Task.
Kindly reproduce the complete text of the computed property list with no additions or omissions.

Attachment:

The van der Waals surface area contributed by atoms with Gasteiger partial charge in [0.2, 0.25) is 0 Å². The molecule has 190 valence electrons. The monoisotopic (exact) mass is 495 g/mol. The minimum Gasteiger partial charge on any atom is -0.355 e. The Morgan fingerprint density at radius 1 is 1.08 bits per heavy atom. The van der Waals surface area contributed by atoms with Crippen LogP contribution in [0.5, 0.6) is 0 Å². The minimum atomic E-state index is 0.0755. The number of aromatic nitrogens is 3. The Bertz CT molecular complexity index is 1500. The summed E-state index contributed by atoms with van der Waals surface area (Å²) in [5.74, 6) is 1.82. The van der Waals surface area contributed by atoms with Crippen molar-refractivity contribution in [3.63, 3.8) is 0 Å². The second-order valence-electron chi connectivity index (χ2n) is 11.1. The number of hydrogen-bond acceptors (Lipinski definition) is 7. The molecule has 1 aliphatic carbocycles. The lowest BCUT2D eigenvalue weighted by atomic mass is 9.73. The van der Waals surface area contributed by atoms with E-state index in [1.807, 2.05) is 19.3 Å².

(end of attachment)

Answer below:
The van der Waals surface area contributed by atoms with Gasteiger partial charge in [0.2, 0.25) is 0 Å². The molecule has 190 valence electrons. The monoisotopic (exact) mass is 495 g/mol. The minimum Gasteiger partial charge on any atom is -0.355 e. The Morgan fingerprint density at radius 1 is 1.08 bits per heavy atom. The van der Waals surface area contributed by atoms with Crippen LogP contribution in [0.5, 0.6) is 0 Å². The minimum atomic E-state index is 0.0755. The number of aromatic nitrogens is 3. The Bertz CT molecular complexity index is 1500. The summed E-state index contributed by atoms with van der Waals surface area (Å²) in [5.74, 6) is 1.82. The van der Waals surface area contributed by atoms with Crippen molar-refractivity contribution in [3.63, 3.8) is 0 Å². The second-order valence-electron chi connectivity index (χ2n) is 11.1. The number of hydrogen-bond acceptors (Lipinski definition) is 7. The molecule has 1 aliphatic carbocycles. The lowest BCUT2D eigenvalue weighted by atomic mass is 9.73. The van der Waals surface area contributed by atoms with E-state index in [1.807, 2.05) is 19.3 Å².